What it means to be a student
Just like doctors, medical students are regulated under the Health Practitioner Regulation National Law (NSW). This means:
- students must be registered with the Medical Board of Australia. This will be done through their university
- anyone can make a complaint about a student’s health
- a student’s education provider, another practitioner or a medical employer must make a mandatory notification to the Australian Health Practitioner Regulation Agency if they are concerned the student’s health impairment places the public at substantial risk of harm or substantially impacts their ability to undertake clinical training
- students must tell the Australian Health Practitioner Regulation Agency if they have been
- charged with an offence punishable by 12 months' imprisonment or more
- convicted of an offence punishable by imprisonment
- their registration as a student in a health profession in another country outside Australia has been suspended or cancelled.
When is a medical student impaired?
A student is impaired when they suffer from a physical or mental condition which detrimentally affects or is likely to detrimentally affect their capacity to undertake clinical training.
Some conditions which may cause impairment:
- bipolar disorder
- eating disorders
- addiction/self-administration of prescription drugs
- Illicit drug use
- excessive alcohol use
- physical illness/disability (most commonly neurological).
Looking after yourself
The following things will help you look after your health and well-being:
- have a regular GP
- don’t self-diagnose
- ensure your immunisations are up to date
- play safely (follow the NHMRC alcohol guidelines/practise safe sex)
- avoid illicit drugs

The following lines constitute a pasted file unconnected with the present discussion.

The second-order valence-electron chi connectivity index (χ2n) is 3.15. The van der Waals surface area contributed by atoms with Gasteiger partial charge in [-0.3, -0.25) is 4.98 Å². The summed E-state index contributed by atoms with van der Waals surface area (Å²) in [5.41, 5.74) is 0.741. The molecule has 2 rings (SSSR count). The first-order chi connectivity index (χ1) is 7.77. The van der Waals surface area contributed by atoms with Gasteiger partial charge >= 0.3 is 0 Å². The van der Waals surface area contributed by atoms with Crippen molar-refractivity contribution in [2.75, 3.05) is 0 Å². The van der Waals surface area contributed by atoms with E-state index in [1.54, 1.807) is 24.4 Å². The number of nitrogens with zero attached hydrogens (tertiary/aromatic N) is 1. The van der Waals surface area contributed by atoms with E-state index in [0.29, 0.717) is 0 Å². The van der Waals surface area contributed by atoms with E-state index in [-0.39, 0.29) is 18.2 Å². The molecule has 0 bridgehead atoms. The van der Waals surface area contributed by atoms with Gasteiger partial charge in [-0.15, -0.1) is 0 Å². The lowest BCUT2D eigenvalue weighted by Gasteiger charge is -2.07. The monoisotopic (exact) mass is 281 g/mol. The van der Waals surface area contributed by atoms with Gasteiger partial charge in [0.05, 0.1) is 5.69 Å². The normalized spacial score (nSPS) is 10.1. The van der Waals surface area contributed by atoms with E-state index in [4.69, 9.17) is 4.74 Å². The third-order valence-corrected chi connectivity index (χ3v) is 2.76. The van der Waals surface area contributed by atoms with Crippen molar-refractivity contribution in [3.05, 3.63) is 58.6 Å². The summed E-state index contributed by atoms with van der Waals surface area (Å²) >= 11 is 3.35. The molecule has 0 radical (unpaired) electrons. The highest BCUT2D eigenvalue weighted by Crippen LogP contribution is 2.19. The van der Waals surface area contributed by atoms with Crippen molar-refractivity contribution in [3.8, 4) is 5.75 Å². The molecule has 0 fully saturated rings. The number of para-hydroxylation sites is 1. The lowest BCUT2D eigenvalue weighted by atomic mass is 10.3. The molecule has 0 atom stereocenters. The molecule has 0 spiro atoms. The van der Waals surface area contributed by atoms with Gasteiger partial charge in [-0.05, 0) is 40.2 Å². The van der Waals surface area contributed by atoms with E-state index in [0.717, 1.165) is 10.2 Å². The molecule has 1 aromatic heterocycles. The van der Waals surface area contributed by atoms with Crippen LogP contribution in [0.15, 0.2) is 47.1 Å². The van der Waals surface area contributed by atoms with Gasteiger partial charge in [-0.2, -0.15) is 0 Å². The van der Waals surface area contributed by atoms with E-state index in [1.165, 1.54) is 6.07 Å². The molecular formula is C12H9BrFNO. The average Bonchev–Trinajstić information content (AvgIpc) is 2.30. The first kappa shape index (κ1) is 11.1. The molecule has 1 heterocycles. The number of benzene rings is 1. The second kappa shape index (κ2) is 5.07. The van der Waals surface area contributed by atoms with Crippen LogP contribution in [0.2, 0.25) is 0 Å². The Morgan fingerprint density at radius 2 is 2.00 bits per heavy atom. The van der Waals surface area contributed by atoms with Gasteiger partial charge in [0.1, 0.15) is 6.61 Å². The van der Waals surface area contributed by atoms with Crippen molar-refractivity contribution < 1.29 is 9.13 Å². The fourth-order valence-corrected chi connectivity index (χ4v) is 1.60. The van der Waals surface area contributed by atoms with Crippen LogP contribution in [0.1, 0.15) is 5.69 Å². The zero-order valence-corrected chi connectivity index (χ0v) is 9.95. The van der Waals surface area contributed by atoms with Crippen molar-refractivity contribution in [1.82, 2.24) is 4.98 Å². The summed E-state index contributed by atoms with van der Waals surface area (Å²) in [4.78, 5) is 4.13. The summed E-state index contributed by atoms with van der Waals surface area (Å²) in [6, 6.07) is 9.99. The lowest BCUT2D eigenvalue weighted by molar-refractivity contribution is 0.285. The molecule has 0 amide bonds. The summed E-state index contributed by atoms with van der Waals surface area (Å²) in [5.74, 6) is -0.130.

- develop interests outside of medicine
- exercise regularly
- know where to go for help.
Some students worry that if they seek help, it will cause problems for their future medical career. However, if you feel yourself becoming anxious or unwell, it is better to seek help early than to hope you will get better on your own. This is the best thing you can do to ensure your future success.
Places where you can seek help include:
- University health service
- University medical faculty
- Clinical supervisor
- Medical Council of NSW
- Doctors Health Advisory Service (NSW Help Line 02 9437 6552)
- Medical indemnity insurer
- General practitioner/psychologist
- Support organisations - Beyond Blue, Lifeline, Black Dog Institute, Reachout, RUOK, Mood Gym
If a complaint is made ...
Complaints about medical students are referred to the Medical Council’s health pathway. The student is likely to be assessed and, if required, supported around their health needs with the aim of helping them return to study and/or clinical training as soon as possible.
The Council received a notification about a 22-year-old medical student who had been admitted to hospital following repeated acts of self-harm. The student entered the Council’s health program and was assessed by a Council-appointed psychiatrist. After reading the psychiatrist’s report, an Impaired Registrant’s Panel placed conditions on the student’s registration to ensure they accessed ongoing health treatment. The student’s medical studies were not affected. After making steady progress in both health treatment and at university, the student was able to work as an intern.